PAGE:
My freshman self would not recognize the senior me.
I thought of this as I walked past my freshman dorm recently, on my way to my part-time job at the Times Leader. You know when your life seems to zoom out, and it’s like you’re looking at yourself from someone else’s eyes?
I became disoriented.
If you told freshman Toni that she would be a communication studies major, that she would want to be a journalist and that she would end up being the head of two campus organizations, I think she might have laughed in your face.
Freshman Toni wanted to be a biologist so that her human interaction was limited. She did not want to be a part of anything on campus. She was way too nervous.
I doubt anyone would even recognize the Toni in my ID photo, with her moppy hair and bright yellow T-shirt from freshman orientation.
Every time I see the photo, I remember how scared I was. How I woke up the day it was taken with a stress headache, and how I cried the night before.
It’s incredible how much that college can change a person.
When you go, it’s like you get a blank slate to reinvent your identity — and I think a lot of people take advantage of that.
I’m a shy extrovert. You can imagine the kind of frustration that causes. After about a year of college, I was ready to break out of my shell.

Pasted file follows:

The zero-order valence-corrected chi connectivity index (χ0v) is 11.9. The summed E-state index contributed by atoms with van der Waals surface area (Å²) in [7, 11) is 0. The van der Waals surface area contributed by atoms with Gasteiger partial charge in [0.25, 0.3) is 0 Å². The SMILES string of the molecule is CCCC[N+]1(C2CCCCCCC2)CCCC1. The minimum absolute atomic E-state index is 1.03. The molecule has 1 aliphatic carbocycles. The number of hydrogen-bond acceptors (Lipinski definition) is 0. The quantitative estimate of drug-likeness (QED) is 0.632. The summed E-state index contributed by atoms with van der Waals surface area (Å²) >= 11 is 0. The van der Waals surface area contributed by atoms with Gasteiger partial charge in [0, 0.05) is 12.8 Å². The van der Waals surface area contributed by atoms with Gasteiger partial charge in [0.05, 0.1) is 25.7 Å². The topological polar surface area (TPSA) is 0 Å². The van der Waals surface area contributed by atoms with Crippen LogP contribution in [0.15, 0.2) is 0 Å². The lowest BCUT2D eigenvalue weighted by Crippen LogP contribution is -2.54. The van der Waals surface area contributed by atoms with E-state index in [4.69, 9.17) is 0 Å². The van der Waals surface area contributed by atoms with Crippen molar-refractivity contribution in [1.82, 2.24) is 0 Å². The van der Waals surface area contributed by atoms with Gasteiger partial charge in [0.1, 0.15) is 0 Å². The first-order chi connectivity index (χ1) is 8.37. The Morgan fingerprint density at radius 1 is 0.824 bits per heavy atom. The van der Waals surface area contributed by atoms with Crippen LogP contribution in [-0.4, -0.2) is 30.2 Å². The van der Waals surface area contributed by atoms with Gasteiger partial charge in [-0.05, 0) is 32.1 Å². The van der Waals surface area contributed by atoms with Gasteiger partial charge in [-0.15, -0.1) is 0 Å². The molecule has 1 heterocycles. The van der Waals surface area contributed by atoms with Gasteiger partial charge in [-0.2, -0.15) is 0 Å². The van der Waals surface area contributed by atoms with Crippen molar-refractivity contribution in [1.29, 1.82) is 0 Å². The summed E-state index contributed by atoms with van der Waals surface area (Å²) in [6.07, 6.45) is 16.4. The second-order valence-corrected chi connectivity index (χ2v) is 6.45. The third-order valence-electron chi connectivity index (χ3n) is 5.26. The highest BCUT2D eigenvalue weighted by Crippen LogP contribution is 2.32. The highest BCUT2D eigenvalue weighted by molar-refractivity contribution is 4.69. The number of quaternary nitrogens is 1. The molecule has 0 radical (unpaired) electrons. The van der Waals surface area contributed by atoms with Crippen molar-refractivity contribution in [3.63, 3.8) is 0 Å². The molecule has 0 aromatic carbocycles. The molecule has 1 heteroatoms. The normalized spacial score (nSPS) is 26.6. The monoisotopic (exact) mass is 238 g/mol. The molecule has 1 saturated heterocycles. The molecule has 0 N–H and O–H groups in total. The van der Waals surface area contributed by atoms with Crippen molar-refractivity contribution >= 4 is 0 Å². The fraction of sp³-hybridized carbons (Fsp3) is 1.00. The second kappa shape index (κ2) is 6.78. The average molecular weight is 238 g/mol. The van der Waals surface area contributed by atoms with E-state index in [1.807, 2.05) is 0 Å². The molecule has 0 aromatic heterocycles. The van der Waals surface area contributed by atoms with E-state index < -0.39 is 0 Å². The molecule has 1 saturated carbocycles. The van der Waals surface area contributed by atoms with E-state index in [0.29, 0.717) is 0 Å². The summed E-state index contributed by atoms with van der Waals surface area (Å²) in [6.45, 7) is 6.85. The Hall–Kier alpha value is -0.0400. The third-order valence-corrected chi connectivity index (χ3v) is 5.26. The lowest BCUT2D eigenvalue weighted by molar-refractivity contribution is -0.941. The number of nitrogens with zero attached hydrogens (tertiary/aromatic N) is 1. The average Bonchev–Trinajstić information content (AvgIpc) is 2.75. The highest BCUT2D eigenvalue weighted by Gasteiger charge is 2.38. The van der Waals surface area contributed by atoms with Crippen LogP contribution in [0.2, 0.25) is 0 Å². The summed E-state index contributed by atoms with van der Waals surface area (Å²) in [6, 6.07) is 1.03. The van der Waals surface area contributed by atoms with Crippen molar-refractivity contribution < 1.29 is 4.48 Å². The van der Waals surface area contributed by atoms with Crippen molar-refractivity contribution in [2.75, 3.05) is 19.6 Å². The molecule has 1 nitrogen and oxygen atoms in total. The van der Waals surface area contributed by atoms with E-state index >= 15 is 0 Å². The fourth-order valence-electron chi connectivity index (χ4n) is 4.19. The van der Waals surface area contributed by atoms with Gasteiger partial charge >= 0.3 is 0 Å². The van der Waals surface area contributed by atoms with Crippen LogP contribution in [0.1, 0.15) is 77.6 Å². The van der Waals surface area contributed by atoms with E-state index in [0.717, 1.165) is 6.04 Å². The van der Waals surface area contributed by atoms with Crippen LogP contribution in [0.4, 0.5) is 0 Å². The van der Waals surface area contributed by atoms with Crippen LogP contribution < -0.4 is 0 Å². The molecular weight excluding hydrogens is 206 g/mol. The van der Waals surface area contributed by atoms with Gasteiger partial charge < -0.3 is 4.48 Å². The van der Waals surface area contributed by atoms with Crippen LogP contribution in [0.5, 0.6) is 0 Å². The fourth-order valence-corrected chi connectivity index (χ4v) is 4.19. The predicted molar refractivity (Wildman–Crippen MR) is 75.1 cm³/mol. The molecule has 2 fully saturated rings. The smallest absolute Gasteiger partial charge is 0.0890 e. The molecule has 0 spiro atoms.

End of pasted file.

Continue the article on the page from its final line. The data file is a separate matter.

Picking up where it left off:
There are few opportunities to do this outside of college. Here it’s possible to get a taste of what different careers might be like. I did that by joining The Beacon, Wilkes University’s student-run newspaper, as a freshman.
At that point, I thought I wanted to be a chemist — or maybe a psychologist. Or an English professor. Maybe an engineer.
I just wanted to try journalism, because I liked writing and wanted to get better at talking to people. I also noticed that I happened to get along with communication studies majors more than their science-focused counterparts.
Coincidence? Probably not.
Who knew that it would change my career path? Who knew I would end up as the editor-in-chief at The Beacon by my senior year? I sure didn’t.
College is a time to explore your options and explore yourself: your capabilities, your interests, your strengths and the ways you can improve upon your weaknesses.
If you think you would enjoy something, there’s no better way to find out than to try, and there’s no easier time than college.
Who knows? Maybe you’ll end up changing your whole plan.
Toni Pennello is a Wilkes University senior who works in the Times Leader newsroom.